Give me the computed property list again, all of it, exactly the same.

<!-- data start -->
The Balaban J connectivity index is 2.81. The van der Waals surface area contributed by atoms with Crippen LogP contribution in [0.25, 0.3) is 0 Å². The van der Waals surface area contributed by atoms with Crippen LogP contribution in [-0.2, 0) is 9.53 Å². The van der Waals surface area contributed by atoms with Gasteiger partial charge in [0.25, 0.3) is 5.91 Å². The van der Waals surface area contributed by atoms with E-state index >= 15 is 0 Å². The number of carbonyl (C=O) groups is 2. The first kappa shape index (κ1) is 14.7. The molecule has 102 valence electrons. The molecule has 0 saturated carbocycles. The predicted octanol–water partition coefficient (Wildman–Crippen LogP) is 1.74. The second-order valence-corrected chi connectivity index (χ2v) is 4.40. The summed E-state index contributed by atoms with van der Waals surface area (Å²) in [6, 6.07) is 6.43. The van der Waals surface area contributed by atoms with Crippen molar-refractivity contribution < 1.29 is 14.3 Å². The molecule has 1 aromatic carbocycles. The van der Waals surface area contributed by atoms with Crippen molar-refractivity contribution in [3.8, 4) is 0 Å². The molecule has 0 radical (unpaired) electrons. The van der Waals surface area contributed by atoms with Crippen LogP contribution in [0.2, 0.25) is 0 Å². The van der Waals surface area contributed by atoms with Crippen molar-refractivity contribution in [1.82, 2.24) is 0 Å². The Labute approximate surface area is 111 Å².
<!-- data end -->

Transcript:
The Balaban J connectivity index is 2.81. The van der Waals surface area contributed by atoms with Crippen LogP contribution in [0.25, 0.3) is 0 Å². The van der Waals surface area contributed by atoms with Crippen LogP contribution in [-0.2, 0) is 9.53 Å². The van der Waals surface area contributed by atoms with Gasteiger partial charge in [0.25, 0.3) is 5.91 Å². The van der Waals surface area contributed by atoms with E-state index >= 15 is 0 Å². The number of carbonyl (C=O) groups is 2. The first kappa shape index (κ1) is 14.7. The molecule has 102 valence electrons. The molecule has 0 saturated carbocycles. The predicted octanol–water partition coefficient (Wildman–Crippen LogP) is 1.74. The second-order valence-corrected chi connectivity index (χ2v) is 4.40. The summed E-state index contributed by atoms with van der Waals surface area (Å²) in [6, 6.07) is 6.43. The van der Waals surface area contributed by atoms with Crippen molar-refractivity contribution < 1.29 is 14.3 Å². The molecule has 1 aromatic carbocycles. The van der Waals surface area contributed by atoms with Crippen molar-refractivity contribution in [3.8, 4) is 0 Å². The molecule has 0 radical (unpaired) electrons. The van der Waals surface area contributed by atoms with Crippen LogP contribution in [0.2, 0.25) is 0 Å². The van der Waals surface area contributed by atoms with Crippen molar-refractivity contribution in [1.82, 2.24) is 0 Å². The Labute approximate surface area is 111 Å².